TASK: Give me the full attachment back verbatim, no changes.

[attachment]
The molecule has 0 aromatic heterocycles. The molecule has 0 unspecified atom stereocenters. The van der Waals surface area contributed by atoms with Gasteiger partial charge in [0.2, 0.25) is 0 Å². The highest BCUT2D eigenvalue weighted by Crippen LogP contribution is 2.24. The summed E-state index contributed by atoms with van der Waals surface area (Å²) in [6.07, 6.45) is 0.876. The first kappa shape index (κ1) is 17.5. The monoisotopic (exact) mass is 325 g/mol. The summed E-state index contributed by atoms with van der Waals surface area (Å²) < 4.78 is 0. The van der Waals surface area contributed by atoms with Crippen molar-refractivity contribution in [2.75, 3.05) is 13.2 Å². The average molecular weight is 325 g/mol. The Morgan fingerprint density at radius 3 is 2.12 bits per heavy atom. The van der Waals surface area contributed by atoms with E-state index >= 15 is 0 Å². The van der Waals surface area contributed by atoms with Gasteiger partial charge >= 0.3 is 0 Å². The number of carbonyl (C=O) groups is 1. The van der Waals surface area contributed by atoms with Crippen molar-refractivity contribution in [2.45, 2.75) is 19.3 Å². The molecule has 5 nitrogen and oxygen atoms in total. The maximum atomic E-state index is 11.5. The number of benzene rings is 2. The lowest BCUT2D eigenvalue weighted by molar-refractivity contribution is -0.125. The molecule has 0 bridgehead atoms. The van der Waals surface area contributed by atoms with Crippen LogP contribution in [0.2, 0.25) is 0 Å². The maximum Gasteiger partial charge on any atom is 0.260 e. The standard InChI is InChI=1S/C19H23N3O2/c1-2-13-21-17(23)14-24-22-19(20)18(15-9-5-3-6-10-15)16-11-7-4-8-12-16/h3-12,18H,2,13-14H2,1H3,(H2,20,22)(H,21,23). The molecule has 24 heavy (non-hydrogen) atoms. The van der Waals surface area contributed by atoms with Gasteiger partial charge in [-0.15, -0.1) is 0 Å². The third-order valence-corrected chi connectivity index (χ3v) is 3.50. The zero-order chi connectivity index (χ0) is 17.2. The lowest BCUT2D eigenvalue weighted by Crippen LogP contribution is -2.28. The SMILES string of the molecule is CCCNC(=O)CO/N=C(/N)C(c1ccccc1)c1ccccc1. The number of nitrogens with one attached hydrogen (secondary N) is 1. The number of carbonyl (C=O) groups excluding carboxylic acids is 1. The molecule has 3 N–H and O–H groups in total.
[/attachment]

The molecule has 0 aromatic heterocycles. The molecule has 0 unspecified atom stereocenters. The van der Waals surface area contributed by atoms with Gasteiger partial charge in [0.2, 0.25) is 0 Å². The highest BCUT2D eigenvalue weighted by Crippen LogP contribution is 2.24. The summed E-state index contributed by atoms with van der Waals surface area (Å²) in [6.07, 6.45) is 0.876. The first kappa shape index (κ1) is 17.5. The monoisotopic (exact) mass is 325 g/mol. The summed E-state index contributed by atoms with van der Waals surface area (Å²) < 4.78 is 0. The van der Waals surface area contributed by atoms with Crippen molar-refractivity contribution in [2.75, 3.05) is 13.2 Å². The average molecular weight is 325 g/mol. The Morgan fingerprint density at radius 3 is 2.12 bits per heavy atom. The van der Waals surface area contributed by atoms with E-state index >= 15 is 0 Å². The van der Waals surface area contributed by atoms with Gasteiger partial charge >= 0.3 is 0 Å². The number of carbonyl (C=O) groups is 1. The van der Waals surface area contributed by atoms with Crippen molar-refractivity contribution in [2.45, 2.75) is 19.3 Å². The molecule has 5 nitrogen and oxygen atoms in total. The maximum atomic E-state index is 11.5. The number of benzene rings is 2. The lowest BCUT2D eigenvalue weighted by molar-refractivity contribution is -0.125. The molecule has 0 bridgehead atoms. The van der Waals surface area contributed by atoms with Crippen LogP contribution in [0.2, 0.25) is 0 Å². The maximum Gasteiger partial charge on any atom is 0.260 e. The standard InChI is InChI=1S/C19H23N3O2/c1-2-13-21-17(23)14-24-22-19(20)18(15-9-5-3-6-10-15)16-11-7-4-8-12-16/h3-12,18H,2,13-14H2,1H3,(H2,20,22)(H,21,23). The molecule has 24 heavy (non-hydrogen) atoms. The van der Waals surface area contributed by atoms with Gasteiger partial charge in [-0.15, -0.1) is 0 Å². The third-order valence-corrected chi connectivity index (χ3v) is 3.50. The zero-order chi connectivity index (χ0) is 17.2. The lowest BCUT2D eigenvalue weighted by Crippen LogP contribution is -2.28. The SMILES string of the molecule is CCCNC(=O)CO/N=C(/N)C(c1ccccc1)c1ccccc1. The number of nitrogens with one attached hydrogen (secondary N) is 1. The number of carbonyl (C=O) groups excluding carboxylic acids is 1. The molecule has 3 N–H and O–H groups in total.